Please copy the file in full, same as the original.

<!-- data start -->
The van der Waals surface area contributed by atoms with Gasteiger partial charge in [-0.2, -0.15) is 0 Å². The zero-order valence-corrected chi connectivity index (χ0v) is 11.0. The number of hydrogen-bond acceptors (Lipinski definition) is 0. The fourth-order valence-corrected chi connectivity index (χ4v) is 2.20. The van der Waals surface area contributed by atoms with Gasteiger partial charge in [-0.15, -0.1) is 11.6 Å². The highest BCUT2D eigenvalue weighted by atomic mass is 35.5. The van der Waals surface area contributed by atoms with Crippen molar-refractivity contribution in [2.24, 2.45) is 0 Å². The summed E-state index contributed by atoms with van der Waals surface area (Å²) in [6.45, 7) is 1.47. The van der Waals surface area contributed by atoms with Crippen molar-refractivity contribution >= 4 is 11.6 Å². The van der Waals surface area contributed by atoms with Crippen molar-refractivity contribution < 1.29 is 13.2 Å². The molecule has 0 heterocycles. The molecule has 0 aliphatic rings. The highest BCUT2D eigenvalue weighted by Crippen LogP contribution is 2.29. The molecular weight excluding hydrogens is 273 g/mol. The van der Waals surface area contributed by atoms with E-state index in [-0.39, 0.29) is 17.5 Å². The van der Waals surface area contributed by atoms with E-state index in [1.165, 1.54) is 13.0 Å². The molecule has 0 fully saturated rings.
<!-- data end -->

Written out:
The van der Waals surface area contributed by atoms with Gasteiger partial charge in [-0.2, -0.15) is 0 Å². The zero-order valence-corrected chi connectivity index (χ0v) is 11.0. The number of hydrogen-bond acceptors (Lipinski definition) is 0. The fourth-order valence-corrected chi connectivity index (χ4v) is 2.20. The van der Waals surface area contributed by atoms with Gasteiger partial charge in [-0.15, -0.1) is 11.6 Å². The highest BCUT2D eigenvalue weighted by atomic mass is 35.5. The van der Waals surface area contributed by atoms with Crippen molar-refractivity contribution in [2.24, 2.45) is 0 Å². The summed E-state index contributed by atoms with van der Waals surface area (Å²) in [6.45, 7) is 1.47. The van der Waals surface area contributed by atoms with Crippen molar-refractivity contribution >= 4 is 11.6 Å². The van der Waals surface area contributed by atoms with Crippen molar-refractivity contribution < 1.29 is 13.2 Å². The molecule has 0 heterocycles. The molecule has 0 aliphatic rings. The highest BCUT2D eigenvalue weighted by Crippen LogP contribution is 2.29. The molecular weight excluding hydrogens is 273 g/mol. The van der Waals surface area contributed by atoms with E-state index in [-0.39, 0.29) is 17.5 Å². The van der Waals surface area contributed by atoms with E-state index in [1.165, 1.54) is 13.0 Å². The molecule has 0 fully saturated rings.